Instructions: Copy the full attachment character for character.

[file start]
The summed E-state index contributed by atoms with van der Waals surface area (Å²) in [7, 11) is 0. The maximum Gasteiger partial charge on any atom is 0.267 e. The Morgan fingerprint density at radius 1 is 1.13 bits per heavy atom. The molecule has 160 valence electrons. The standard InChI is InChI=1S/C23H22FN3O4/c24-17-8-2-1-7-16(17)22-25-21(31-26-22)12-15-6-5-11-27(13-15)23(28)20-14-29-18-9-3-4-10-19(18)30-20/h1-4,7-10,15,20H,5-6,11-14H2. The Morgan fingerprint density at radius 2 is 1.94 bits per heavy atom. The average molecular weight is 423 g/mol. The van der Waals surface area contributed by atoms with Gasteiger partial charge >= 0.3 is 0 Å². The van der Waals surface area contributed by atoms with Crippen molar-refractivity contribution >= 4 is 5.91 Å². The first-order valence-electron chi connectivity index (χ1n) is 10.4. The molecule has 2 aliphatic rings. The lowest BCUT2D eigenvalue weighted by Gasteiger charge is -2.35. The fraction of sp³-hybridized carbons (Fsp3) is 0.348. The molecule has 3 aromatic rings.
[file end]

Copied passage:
The summed E-state index contributed by atoms with van der Waals surface area (Å²) in [7, 11) is 0. The maximum Gasteiger partial charge on any atom is 0.267 e. The Morgan fingerprint density at radius 1 is 1.13 bits per heavy atom. The molecule has 160 valence electrons. The standard InChI is InChI=1S/C23H22FN3O4/c24-17-8-2-1-7-16(17)22-25-21(31-26-22)12-15-6-5-11-27(13-15)23(28)20-14-29-18-9-3-4-10-19(18)30-20/h1-4,7-10,15,20H,5-6,11-14H2. The Morgan fingerprint density at radius 2 is 1.94 bits per heavy atom. The average molecular weight is 423 g/mol. The van der Waals surface area contributed by atoms with Gasteiger partial charge >= 0.3 is 0 Å². The van der Waals surface area contributed by atoms with Crippen molar-refractivity contribution >= 4 is 5.91 Å². The first-order valence-electron chi connectivity index (χ1n) is 10.4. The molecule has 2 aliphatic rings. The lowest BCUT2D eigenvalue weighted by Gasteiger charge is -2.35. The fraction of sp³-hybridized carbons (Fsp3) is 0.348. The molecule has 3 aromatic rings.